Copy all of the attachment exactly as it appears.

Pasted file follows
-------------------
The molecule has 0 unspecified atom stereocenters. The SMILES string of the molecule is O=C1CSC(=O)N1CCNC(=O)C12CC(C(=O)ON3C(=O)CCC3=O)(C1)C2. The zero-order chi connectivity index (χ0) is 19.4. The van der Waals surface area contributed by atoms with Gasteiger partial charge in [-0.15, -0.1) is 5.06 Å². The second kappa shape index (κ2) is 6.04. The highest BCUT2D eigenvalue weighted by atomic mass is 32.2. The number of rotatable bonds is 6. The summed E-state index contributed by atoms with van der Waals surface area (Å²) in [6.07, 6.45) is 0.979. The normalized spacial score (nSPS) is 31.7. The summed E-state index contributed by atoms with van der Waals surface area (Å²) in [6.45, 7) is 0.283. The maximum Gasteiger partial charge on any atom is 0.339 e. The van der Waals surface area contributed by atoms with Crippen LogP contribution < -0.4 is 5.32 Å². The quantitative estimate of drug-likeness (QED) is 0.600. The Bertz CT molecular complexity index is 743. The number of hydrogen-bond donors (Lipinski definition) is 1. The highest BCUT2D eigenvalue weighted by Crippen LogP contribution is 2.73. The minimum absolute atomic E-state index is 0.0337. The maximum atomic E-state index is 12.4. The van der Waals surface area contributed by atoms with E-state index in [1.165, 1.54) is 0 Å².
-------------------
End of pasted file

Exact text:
The molecule has 0 unspecified atom stereocenters. The SMILES string of the molecule is O=C1CSC(=O)N1CCNC(=O)C12CC(C(=O)ON3C(=O)CCC3=O)(C1)C2. The zero-order chi connectivity index (χ0) is 19.4. The van der Waals surface area contributed by atoms with Gasteiger partial charge in [-0.15, -0.1) is 5.06 Å². The second kappa shape index (κ2) is 6.04. The highest BCUT2D eigenvalue weighted by atomic mass is 32.2. The number of rotatable bonds is 6. The summed E-state index contributed by atoms with van der Waals surface area (Å²) in [6.07, 6.45) is 0.979. The normalized spacial score (nSPS) is 31.7. The summed E-state index contributed by atoms with van der Waals surface area (Å²) in [6.45, 7) is 0.283. The maximum Gasteiger partial charge on any atom is 0.339 e. The van der Waals surface area contributed by atoms with Crippen LogP contribution < -0.4 is 5.32 Å². The quantitative estimate of drug-likeness (QED) is 0.600. The Bertz CT molecular complexity index is 743. The number of hydrogen-bond donors (Lipinski definition) is 1. The highest BCUT2D eigenvalue weighted by Crippen LogP contribution is 2.73. The minimum absolute atomic E-state index is 0.0337. The maximum atomic E-state index is 12.4. The van der Waals surface area contributed by atoms with E-state index in [1.165, 1.54) is 0 Å².